Dealing with Uncertainties in Practice Strategies

Over the last few weeks, I've been forced to face the fact that I have hit a plateau in a specialized skill I have been developing for many years. The single stroke roll is the most simple way to play a drum - just alternate hits between the right and left hand, one hit at a time. Aside from the practical application on the drum set, drummers today have pushed this drill into an extreme sport. Some drummers are playing more than 1100 strokes in 60 seconds, with the world record sitting just above 1200 strokes.

I've been playing for about 8 years, at this point in time. I made a decision to practice the single stroke roll diligently for the last four months, with the aim of pushing my limit speed ever higher. However, despite the daily practice, I've been stuck in the same speed range as when I started this phase of training about 4 months ago.

Now, I'm not as fast as the top athletes, but my speed is pretty decent. Currently, I'm stuck at about 700 strokes per minute. I honestly thought I could push to 750 with just a few months of focused effort. However, this has not been the case.

Without getting into too many details, I'll just explain that I've used a consistent strategy for practice, which I developed based on a lot of research. I watched and listened to the top athletes, and took bits and pieces of their advice to create my own practice routine, which I thought would be ideal for my current skill level. This amounts to about 40 minutes a day of work, not including warming up. And, I've done this for at least 6 days per week, on average, on top of the other practice I do with my drum set.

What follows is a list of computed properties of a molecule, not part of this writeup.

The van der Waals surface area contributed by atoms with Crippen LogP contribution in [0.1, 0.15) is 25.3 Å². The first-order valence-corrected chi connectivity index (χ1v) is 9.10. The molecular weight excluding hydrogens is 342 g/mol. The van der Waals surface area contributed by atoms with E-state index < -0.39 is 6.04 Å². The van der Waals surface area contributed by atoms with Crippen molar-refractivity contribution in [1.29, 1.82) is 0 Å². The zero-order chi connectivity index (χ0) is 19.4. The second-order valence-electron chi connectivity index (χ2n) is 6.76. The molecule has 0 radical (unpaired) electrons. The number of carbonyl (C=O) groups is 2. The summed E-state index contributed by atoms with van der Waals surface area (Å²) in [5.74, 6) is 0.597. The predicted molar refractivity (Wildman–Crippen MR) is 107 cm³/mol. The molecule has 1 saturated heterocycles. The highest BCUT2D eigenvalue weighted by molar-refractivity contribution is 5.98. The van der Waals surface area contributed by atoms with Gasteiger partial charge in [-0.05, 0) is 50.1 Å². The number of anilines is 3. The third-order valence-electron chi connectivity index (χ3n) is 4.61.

Despite the effort and strategy, I have not seen any tangible increase in speed. I will admit that higher speeds have become more consistent and effortless to play, but again, there has been no real change in my limit speed, which is a huge disappointment for me.

I decided to contact one of the top athletes to see if he could offer any advice. He explained that plateaus are normal, and that there is only a certain speed you can reach given your technique. In addition to this, as one reaches their genetic potential, we move further into the realm of diminishing returns, and it takes additional effort to see ever decreasing returns on the time invested.

But, I am still baffled that I haven't seen any change in limit speed. In the past, whenever I put my attention on something, I get results. It may take time to see, but I do get them. This time is different. I honestly don't know how to handle it.

The problem is that because I'm within this realm of diminishing returns, it's risky to change up my practice routine. Perhaps what I'm doing *is* indeed a good method, but it really will just take a really long time to see results. On the other hand, it might be that my routine is completely ineffective, and that I really do need to make a change. But, then, how long until I can expect to see results after I make the change? Could it be five months? Certainly, it won't be immediate.

Have you ever faced a plateau which baffled you? If so, how did you deal with it? Leave a comment below and I'll get back to you.

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